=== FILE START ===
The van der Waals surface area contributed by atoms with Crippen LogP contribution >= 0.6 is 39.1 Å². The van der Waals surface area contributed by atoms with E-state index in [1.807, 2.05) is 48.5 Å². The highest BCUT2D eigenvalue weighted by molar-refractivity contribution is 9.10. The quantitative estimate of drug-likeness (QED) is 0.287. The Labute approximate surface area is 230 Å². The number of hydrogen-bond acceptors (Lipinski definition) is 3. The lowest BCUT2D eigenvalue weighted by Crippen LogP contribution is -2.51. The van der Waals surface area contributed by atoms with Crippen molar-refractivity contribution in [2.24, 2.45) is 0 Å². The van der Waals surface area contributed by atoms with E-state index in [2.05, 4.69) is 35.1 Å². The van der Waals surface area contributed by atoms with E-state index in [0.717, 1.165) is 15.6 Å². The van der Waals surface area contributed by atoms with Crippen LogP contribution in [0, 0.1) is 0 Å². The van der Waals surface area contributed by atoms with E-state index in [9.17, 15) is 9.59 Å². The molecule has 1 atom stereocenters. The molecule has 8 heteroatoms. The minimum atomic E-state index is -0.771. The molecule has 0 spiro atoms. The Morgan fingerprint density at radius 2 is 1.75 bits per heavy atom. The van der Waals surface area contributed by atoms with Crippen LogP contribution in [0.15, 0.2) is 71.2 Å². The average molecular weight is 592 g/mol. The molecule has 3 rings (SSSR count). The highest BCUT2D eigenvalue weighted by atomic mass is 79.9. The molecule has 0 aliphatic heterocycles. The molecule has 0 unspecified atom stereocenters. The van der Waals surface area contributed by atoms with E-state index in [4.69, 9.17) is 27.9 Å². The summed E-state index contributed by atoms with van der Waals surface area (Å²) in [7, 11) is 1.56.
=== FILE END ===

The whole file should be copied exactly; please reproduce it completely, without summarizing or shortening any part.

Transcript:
The van der Waals surface area contributed by atoms with Crippen LogP contribution >= 0.6 is 39.1 Å². The van der Waals surface area contributed by atoms with E-state index in [1.807, 2.05) is 48.5 Å². The highest BCUT2D eigenvalue weighted by molar-refractivity contribution is 9.10. The quantitative estimate of drug-likeness (QED) is 0.287. The Labute approximate surface area is 230 Å². The number of hydrogen-bond acceptors (Lipinski definition) is 3. The lowest BCUT2D eigenvalue weighted by Crippen LogP contribution is -2.51. The van der Waals surface area contributed by atoms with Crippen molar-refractivity contribution in [2.24, 2.45) is 0 Å². The van der Waals surface area contributed by atoms with E-state index in [2.05, 4.69) is 35.1 Å². The van der Waals surface area contributed by atoms with E-state index in [0.717, 1.165) is 15.6 Å². The van der Waals surface area contributed by atoms with Crippen LogP contribution in [0, 0.1) is 0 Å². The van der Waals surface area contributed by atoms with E-state index in [9.17, 15) is 9.59 Å². The molecule has 1 atom stereocenters. The molecule has 8 heteroatoms. The minimum atomic E-state index is -0.771. The molecule has 0 spiro atoms. The Morgan fingerprint density at radius 2 is 1.75 bits per heavy atom. The van der Waals surface area contributed by atoms with Crippen LogP contribution in [0.15, 0.2) is 71.2 Å². The average molecular weight is 592 g/mol. The molecule has 3 rings (SSSR count). The highest BCUT2D eigenvalue weighted by atomic mass is 79.9. The molecule has 0 aliphatic heterocycles. The molecule has 0 unspecified atom stereocenters. The van der Waals surface area contributed by atoms with E-state index in [4.69, 9.17) is 27.9 Å². The summed E-state index contributed by atoms with van der Waals surface area (Å²) in [7, 11) is 1.56.